Sergei Yakovenko's blog: on Math and Teaching

Thursday, November 20, 2014

Lecture 6 (Nov. 21, 2014)

Filed under: Analytic ODE course — Sergei Yakovenko @ 8:20
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Zeros of solutions of linear equations

Nontrivial (i.e., not identically zero) solutions of linear ordinary differential equations obviously possess certain properties concerning their roots (points where these solutions vanish). The simplest, in a sense paradigmal property, is the following.

Prototheorem. Let u be a nontrivial solution of a sufficiently regular linear ordinary differential equation Lu=0 of order n>0. Then u cannot have a root of multiplicity greater or equal than n-1.

Here by regularity we mean the condition that the operator L=\partial^n+a_1(t)\partial^{n-1}+\cdots+a_{n-1}(t)\partial+a_n(t) has coefficients smooth enough to guarantee that any solution u(t) near any point a in the domain of its definition is uniquely determined by the initial conditions u(a),u'(s),\dots,u^{(n-1)}(a).

Indeed, if u has a root of multiplicity n, that is, all first n-1 derivatives of u at a vanish, then u^{(n)}(a)=0 by virtue of the equation and hence the by the uniqueness u(t) must be identically zero.

In particular, solutions of first order equation u'+a_1(t)u=0 are nonvanishing, solutions of any second order equation u''+a_1(t)u'+a_2(t)u=0 may have only simple roots etc.


What about quantitative versions?

Theorem (de la Vallee Poussin, 1929). Assume that the coefficients of the LODE

u^{(n)}+a_1(t)u^{(n-1)}+\cdots+a_{n-1}(t)u'+a_n(t)u=0,\qquad t\in[0,\ell],\qquad (\dag)

are explicitly bounded,  |a_k(t)|\leqslant A_k\in\mathbb R_+,\ \forall t\in[0,\ell],\ k=1,\dots,n.

Assume that the bounds are small relative to the length of the interval, i.e.,

\displaystyle \sum_{k=1}^n \frac{A_k}{k!}\ell^k<1.\qquad (*)

Then any nontrivial solution of the equation has no more than n-1 isolated roots on [0,\ell] .

Novikov’s counterexample

What about linear systems of the first order?

Consider the system \dot x=A(t)x with x=(x_1,\dots,x_n)\in  \mathbb R^n and the norm \|A(t)\| explicitly bounded on [0,\ell]. Consider all possible linear combinations u=\sum_k c_k x_k(t),\ c\in\mathbb R^n. Can one expect a uniform upper bound for the number of roots of all combinations?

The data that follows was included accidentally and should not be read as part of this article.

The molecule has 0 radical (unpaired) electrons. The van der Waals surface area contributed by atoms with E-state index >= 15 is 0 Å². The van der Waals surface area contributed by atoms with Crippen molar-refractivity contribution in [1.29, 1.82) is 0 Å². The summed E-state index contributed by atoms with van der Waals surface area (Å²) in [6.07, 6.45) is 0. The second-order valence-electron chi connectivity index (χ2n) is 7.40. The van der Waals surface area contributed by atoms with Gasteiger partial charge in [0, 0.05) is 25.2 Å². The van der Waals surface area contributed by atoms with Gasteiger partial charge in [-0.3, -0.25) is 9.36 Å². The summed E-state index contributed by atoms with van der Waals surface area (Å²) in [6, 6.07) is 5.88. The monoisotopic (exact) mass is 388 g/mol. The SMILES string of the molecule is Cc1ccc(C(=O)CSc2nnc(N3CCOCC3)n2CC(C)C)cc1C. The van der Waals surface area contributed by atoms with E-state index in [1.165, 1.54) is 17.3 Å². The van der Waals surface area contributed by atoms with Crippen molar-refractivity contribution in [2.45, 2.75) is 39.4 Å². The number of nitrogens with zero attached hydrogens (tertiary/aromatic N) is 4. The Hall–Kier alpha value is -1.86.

Let a(t) be a polynomial having many zeros on [0,t]. Consider the 2\times 2-system of the form

\displaystyle \dot x_1=a(t)x_1,\qquad \dot x_2=(\dot a+ a^2)x_1.

The first equation defines a nonvanishing function x_1(t), the second equation – its derivative which vanishes at all roots of a(t).

By replacing a(t) by \varepsilon a(t) one can achieve an arbitrarily small sup-norm of the coefficients of this system on the segment [0,\ell] (or even any open complex neighborhood of this real segment). Thus no matter how small are the coefficients, the second component will have the specified number of isolated roots.


Complexification

What about complex valued versions? There is no Rolle theorem for them.

I will describe three possible replacements, Kim’s theorem (1963), nearest in the spirit, and two versions of the argument principle.

Theorem (W. Kim)
Assume that an analytic LODE

u^{(n)}+a_1(z)u^{(n-1)}+\cdots+a_{n-1}(z)u'+a_n(z)u=0,\qquad z\in D\subseteq\mathbb C

is defined in a convex compact subset D of diameter \ell and the condition (*) holds. Then this equation is disconjugate in D: any solution has at most n-1 isolated roots.

This result follows from the interpolation inequality of the following type: if u(z) is a function holomorphic in D and has n isolated roots there, then \|u\|_D\leqslant \frac{\ell^n}{n!}\|u^{(n)}\| (the maximum modulus norm is assumed).


Consider the equation (\dag) on the real interval but with complex-valued coefficients (and solutions). Solutions will be then real parameterized curves u:[0,\ell]\to\mathbb C which only exceptionally rarely have roots. Instead of counting roots, one can measure their rotation around the origin 0\in\mathbb C, which is defined as R(u)=|\mathrm{Arg}~u(\ell)-\mathrm{Arg}~u(0)| for any continuous choice of the argument.

Theorem. Assume that

\displaystyle \sum_{k=1}^n \frac{A_k}{k!}\ell^k<\frac12.

Then rotation of any nontrivial solution u is explicitly bounded: R(u)<\pi (n+1).

If an analytic LODE with explicitly bounded coefficients is defined, say, on a triangle D, then application of this result to the sides of the triangle yields an explicit upper bound for the number of isolated roots of analytic solutions inside the triangle.

Reference

S. Yakovenko, On functions and curves defined by differential equations, §2.

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1 Comment »

  1. […] previous results imply that one can produce an explicit upper bound for the variation of argument of any nontrivial […]

    Pingback by Lecture 8 (Nov. 26, 2014) | Sergei Yakovenko's blog: on Math and Teaching — Sunday, November 30, 2014 @ 11:40 | Reply


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